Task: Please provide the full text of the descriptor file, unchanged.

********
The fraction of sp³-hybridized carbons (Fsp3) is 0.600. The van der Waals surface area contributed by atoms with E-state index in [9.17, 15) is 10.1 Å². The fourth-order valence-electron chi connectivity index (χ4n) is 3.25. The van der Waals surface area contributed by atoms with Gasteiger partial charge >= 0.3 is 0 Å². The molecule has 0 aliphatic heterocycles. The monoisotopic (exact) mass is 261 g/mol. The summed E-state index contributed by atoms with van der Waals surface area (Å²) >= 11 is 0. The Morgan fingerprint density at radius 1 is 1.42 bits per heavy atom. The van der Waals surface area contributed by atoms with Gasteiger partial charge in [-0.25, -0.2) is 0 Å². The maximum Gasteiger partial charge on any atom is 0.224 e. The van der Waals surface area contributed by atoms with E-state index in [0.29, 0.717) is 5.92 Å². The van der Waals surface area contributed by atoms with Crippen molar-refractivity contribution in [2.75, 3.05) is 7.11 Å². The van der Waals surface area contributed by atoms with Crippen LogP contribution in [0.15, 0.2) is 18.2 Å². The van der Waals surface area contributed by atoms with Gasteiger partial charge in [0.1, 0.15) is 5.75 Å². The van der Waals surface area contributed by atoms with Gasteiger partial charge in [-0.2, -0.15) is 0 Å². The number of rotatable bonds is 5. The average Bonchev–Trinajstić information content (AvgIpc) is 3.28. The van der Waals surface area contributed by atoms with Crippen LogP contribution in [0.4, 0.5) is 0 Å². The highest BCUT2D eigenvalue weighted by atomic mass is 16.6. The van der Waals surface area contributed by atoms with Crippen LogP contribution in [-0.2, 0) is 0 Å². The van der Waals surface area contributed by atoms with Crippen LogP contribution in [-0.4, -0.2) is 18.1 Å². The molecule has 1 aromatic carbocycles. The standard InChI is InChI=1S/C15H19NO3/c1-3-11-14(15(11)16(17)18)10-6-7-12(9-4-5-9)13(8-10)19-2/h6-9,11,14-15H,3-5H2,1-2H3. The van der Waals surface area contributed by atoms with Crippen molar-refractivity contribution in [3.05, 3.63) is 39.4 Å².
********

The fraction of sp³-hybridized carbons (Fsp3) is 0.600. The van der Waals surface area contributed by atoms with E-state index in [9.17, 15) is 10.1 Å². The fourth-order valence-electron chi connectivity index (χ4n) is 3.25. The van der Waals surface area contributed by atoms with Gasteiger partial charge >= 0.3 is 0 Å². The molecule has 0 aliphatic heterocycles. The monoisotopic (exact) mass is 261 g/mol. The summed E-state index contributed by atoms with van der Waals surface area (Å²) >= 11 is 0. The Morgan fingerprint density at radius 1 is 1.42 bits per heavy atom. The van der Waals surface area contributed by atoms with Gasteiger partial charge in [-0.25, -0.2) is 0 Å². The maximum Gasteiger partial charge on any atom is 0.224 e. The van der Waals surface area contributed by atoms with E-state index in [0.29, 0.717) is 5.92 Å². The van der Waals surface area contributed by atoms with Crippen molar-refractivity contribution in [2.75, 3.05) is 7.11 Å². The van der Waals surface area contributed by atoms with Crippen LogP contribution in [0.15, 0.2) is 18.2 Å². The van der Waals surface area contributed by atoms with Gasteiger partial charge in [0.1, 0.15) is 5.75 Å². The van der Waals surface area contributed by atoms with Gasteiger partial charge in [-0.2, -0.15) is 0 Å². The number of rotatable bonds is 5. The average Bonchev–Trinajstić information content (AvgIpc) is 3.28. The van der Waals surface area contributed by atoms with Crippen LogP contribution in [0.4, 0.5) is 0 Å². The highest BCUT2D eigenvalue weighted by atomic mass is 16.6. The van der Waals surface area contributed by atoms with Crippen LogP contribution in [-0.2, 0) is 0 Å². The van der Waals surface area contributed by atoms with Crippen LogP contribution in [-0.4, -0.2) is 18.1 Å². The molecule has 1 aromatic carbocycles. The standard InChI is InChI=1S/C15H19NO3/c1-3-11-14(15(11)16(17)18)10-6-7-12(9-4-5-9)13(8-10)19-2/h6-9,11,14-15H,3-5H2,1-2H3. The van der Waals surface area contributed by atoms with Crippen molar-refractivity contribution in [3.05, 3.63) is 39.4 Å².